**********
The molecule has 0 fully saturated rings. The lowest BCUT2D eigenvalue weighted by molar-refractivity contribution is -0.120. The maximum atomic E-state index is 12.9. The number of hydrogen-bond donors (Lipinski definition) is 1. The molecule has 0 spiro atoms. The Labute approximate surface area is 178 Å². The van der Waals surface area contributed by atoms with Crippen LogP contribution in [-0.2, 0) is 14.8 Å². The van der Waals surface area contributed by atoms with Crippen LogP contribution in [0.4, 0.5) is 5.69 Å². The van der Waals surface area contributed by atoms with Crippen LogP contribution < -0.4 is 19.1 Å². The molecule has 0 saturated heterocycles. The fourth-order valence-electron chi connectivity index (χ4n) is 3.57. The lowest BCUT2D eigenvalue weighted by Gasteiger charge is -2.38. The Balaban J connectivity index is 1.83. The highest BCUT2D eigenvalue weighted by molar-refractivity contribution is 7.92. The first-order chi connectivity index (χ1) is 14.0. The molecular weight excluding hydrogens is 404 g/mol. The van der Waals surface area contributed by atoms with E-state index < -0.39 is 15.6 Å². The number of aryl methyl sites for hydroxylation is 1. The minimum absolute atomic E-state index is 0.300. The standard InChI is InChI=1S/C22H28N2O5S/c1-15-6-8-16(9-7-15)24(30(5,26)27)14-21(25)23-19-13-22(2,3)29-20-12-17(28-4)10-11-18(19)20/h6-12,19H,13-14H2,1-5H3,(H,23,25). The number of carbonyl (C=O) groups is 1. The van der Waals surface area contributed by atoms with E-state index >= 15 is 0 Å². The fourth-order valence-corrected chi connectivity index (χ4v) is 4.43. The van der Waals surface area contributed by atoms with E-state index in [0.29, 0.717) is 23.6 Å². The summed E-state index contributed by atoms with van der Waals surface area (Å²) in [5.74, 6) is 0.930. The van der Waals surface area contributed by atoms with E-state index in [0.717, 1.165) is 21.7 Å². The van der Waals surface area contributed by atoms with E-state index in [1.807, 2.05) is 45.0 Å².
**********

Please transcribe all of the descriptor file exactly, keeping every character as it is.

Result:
The molecule has 0 fully saturated rings. The lowest BCUT2D eigenvalue weighted by molar-refractivity contribution is -0.120. The maximum atomic E-state index is 12.9. The number of hydrogen-bond donors (Lipinski definition) is 1. The molecule has 0 spiro atoms. The Labute approximate surface area is 178 Å². The van der Waals surface area contributed by atoms with Crippen LogP contribution in [-0.2, 0) is 14.8 Å². The van der Waals surface area contributed by atoms with Crippen LogP contribution in [0.4, 0.5) is 5.69 Å². The van der Waals surface area contributed by atoms with Crippen LogP contribution < -0.4 is 19.1 Å². The molecule has 0 saturated heterocycles. The fourth-order valence-electron chi connectivity index (χ4n) is 3.57. The lowest BCUT2D eigenvalue weighted by Gasteiger charge is -2.38. The Balaban J connectivity index is 1.83. The highest BCUT2D eigenvalue weighted by molar-refractivity contribution is 7.92. The first-order chi connectivity index (χ1) is 14.0. The molecular weight excluding hydrogens is 404 g/mol. The van der Waals surface area contributed by atoms with E-state index < -0.39 is 15.6 Å². The number of aryl methyl sites for hydroxylation is 1. The minimum absolute atomic E-state index is 0.300. The standard InChI is InChI=1S/C22H28N2O5S/c1-15-6-8-16(9-7-15)24(30(5,26)27)14-21(25)23-19-13-22(2,3)29-20-12-17(28-4)10-11-18(19)20/h6-12,19H,13-14H2,1-5H3,(H,23,25). The number of carbonyl (C=O) groups is 1. The van der Waals surface area contributed by atoms with E-state index >= 15 is 0 Å². The fourth-order valence-corrected chi connectivity index (χ4v) is 4.43. The van der Waals surface area contributed by atoms with E-state index in [0.29, 0.717) is 23.6 Å². The summed E-state index contributed by atoms with van der Waals surface area (Å²) in [5.74, 6) is 0.930. The van der Waals surface area contributed by atoms with E-state index in [0.717, 1.165) is 21.7 Å². The van der Waals surface area contributed by atoms with E-state index in [1.807, 2.05) is 45.0 Å².